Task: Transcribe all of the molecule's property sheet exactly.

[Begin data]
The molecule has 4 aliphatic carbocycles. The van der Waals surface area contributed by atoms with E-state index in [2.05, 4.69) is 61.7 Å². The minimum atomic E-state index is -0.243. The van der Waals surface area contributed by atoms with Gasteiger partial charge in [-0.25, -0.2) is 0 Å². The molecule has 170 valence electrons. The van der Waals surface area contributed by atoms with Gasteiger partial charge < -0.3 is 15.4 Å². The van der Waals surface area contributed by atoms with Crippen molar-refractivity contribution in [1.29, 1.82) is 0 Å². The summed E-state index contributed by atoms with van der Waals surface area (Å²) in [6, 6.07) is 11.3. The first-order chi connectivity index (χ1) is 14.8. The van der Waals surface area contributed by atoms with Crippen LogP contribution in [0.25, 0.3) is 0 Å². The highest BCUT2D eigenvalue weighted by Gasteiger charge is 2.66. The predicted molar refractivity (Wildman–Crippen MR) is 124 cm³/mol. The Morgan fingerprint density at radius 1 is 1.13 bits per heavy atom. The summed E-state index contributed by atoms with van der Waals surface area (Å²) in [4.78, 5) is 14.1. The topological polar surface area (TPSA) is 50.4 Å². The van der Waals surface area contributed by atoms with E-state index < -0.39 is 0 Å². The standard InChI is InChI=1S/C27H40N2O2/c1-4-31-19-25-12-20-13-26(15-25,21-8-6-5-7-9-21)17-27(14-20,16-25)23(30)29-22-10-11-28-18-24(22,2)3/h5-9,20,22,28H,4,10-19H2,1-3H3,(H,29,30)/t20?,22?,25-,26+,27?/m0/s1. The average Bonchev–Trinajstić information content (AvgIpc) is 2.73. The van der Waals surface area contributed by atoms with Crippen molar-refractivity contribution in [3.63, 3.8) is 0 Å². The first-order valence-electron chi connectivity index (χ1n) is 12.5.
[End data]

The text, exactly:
The molecule has 4 aliphatic carbocycles. The van der Waals surface area contributed by atoms with E-state index in [2.05, 4.69) is 61.7 Å². The minimum atomic E-state index is -0.243. The van der Waals surface area contributed by atoms with Gasteiger partial charge in [-0.25, -0.2) is 0 Å². The molecule has 170 valence electrons. The van der Waals surface area contributed by atoms with Gasteiger partial charge < -0.3 is 15.4 Å². The van der Waals surface area contributed by atoms with Crippen molar-refractivity contribution in [1.29, 1.82) is 0 Å². The summed E-state index contributed by atoms with van der Waals surface area (Å²) in [6, 6.07) is 11.3. The first-order chi connectivity index (χ1) is 14.8. The van der Waals surface area contributed by atoms with Crippen LogP contribution in [0.25, 0.3) is 0 Å². The highest BCUT2D eigenvalue weighted by Gasteiger charge is 2.66. The predicted molar refractivity (Wildman–Crippen MR) is 124 cm³/mol. The Morgan fingerprint density at radius 1 is 1.13 bits per heavy atom. The summed E-state index contributed by atoms with van der Waals surface area (Å²) in [4.78, 5) is 14.1. The topological polar surface area (TPSA) is 50.4 Å². The van der Waals surface area contributed by atoms with E-state index < -0.39 is 0 Å². The standard InChI is InChI=1S/C27H40N2O2/c1-4-31-19-25-12-20-13-26(15-25,21-8-6-5-7-9-21)17-27(14-20,16-25)23(30)29-22-10-11-28-18-24(22,2)3/h5-9,20,22,28H,4,10-19H2,1-3H3,(H,29,30)/t20?,22?,25-,26+,27?/m0/s1. The average Bonchev–Trinajstić information content (AvgIpc) is 2.73. The van der Waals surface area contributed by atoms with Crippen molar-refractivity contribution in [3.63, 3.8) is 0 Å². The first-order valence-electron chi connectivity index (χ1n) is 12.5.